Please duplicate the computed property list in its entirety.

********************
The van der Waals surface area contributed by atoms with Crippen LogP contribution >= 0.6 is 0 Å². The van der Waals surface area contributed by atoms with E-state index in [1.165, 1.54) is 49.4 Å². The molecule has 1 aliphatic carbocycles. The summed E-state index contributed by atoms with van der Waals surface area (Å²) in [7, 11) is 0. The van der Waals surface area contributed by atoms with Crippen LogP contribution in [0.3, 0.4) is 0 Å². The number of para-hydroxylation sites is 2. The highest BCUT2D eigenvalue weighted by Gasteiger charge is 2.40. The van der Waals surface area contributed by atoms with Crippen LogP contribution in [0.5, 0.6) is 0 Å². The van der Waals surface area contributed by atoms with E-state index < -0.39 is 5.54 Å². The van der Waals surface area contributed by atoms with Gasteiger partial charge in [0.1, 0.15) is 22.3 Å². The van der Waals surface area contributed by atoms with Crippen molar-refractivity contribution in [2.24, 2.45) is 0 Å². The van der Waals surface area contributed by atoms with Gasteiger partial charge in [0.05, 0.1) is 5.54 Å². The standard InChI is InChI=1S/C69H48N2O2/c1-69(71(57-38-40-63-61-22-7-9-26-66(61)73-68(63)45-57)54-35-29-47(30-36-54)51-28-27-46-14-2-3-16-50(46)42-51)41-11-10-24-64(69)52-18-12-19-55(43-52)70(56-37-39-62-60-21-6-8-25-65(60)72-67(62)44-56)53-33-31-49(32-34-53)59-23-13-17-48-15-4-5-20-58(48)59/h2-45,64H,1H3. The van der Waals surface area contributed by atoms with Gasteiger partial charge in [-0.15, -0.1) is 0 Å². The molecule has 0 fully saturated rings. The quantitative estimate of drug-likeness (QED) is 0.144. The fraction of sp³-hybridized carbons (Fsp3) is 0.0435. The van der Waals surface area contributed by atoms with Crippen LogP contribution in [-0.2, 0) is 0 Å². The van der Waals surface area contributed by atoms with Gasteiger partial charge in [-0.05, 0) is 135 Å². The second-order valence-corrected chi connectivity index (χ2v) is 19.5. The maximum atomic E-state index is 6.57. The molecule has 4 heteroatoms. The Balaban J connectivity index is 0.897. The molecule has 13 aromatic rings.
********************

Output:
The van der Waals surface area contributed by atoms with Crippen LogP contribution >= 0.6 is 0 Å². The van der Waals surface area contributed by atoms with E-state index in [1.165, 1.54) is 49.4 Å². The molecule has 1 aliphatic carbocycles. The summed E-state index contributed by atoms with van der Waals surface area (Å²) in [7, 11) is 0. The van der Waals surface area contributed by atoms with Crippen LogP contribution in [0.3, 0.4) is 0 Å². The number of para-hydroxylation sites is 2. The highest BCUT2D eigenvalue weighted by Gasteiger charge is 2.40. The van der Waals surface area contributed by atoms with Crippen LogP contribution in [0.5, 0.6) is 0 Å². The van der Waals surface area contributed by atoms with E-state index < -0.39 is 5.54 Å². The van der Waals surface area contributed by atoms with Gasteiger partial charge in [0.1, 0.15) is 22.3 Å². The van der Waals surface area contributed by atoms with Crippen molar-refractivity contribution in [2.24, 2.45) is 0 Å². The van der Waals surface area contributed by atoms with Gasteiger partial charge in [0.05, 0.1) is 5.54 Å². The standard InChI is InChI=1S/C69H48N2O2/c1-69(71(57-38-40-63-61-22-7-9-26-66(61)73-68(63)45-57)54-35-29-47(30-36-54)51-28-27-46-14-2-3-16-50(46)42-51)41-11-10-24-64(69)52-18-12-19-55(43-52)70(56-37-39-62-60-21-6-8-25-65(60)72-67(62)44-56)53-33-31-49(32-34-53)59-23-13-17-48-15-4-5-20-58(48)59/h2-45,64H,1H3. The van der Waals surface area contributed by atoms with Gasteiger partial charge in [-0.15, -0.1) is 0 Å². The molecule has 0 fully saturated rings. The quantitative estimate of drug-likeness (QED) is 0.144. The fraction of sp³-hybridized carbons (Fsp3) is 0.0435. The van der Waals surface area contributed by atoms with Crippen LogP contribution in [-0.2, 0) is 0 Å². The van der Waals surface area contributed by atoms with Gasteiger partial charge in [-0.05, 0) is 135 Å². The second-order valence-corrected chi connectivity index (χ2v) is 19.5. The maximum atomic E-state index is 6.57. The molecule has 4 heteroatoms. The Balaban J connectivity index is 0.897. The molecule has 13 aromatic rings.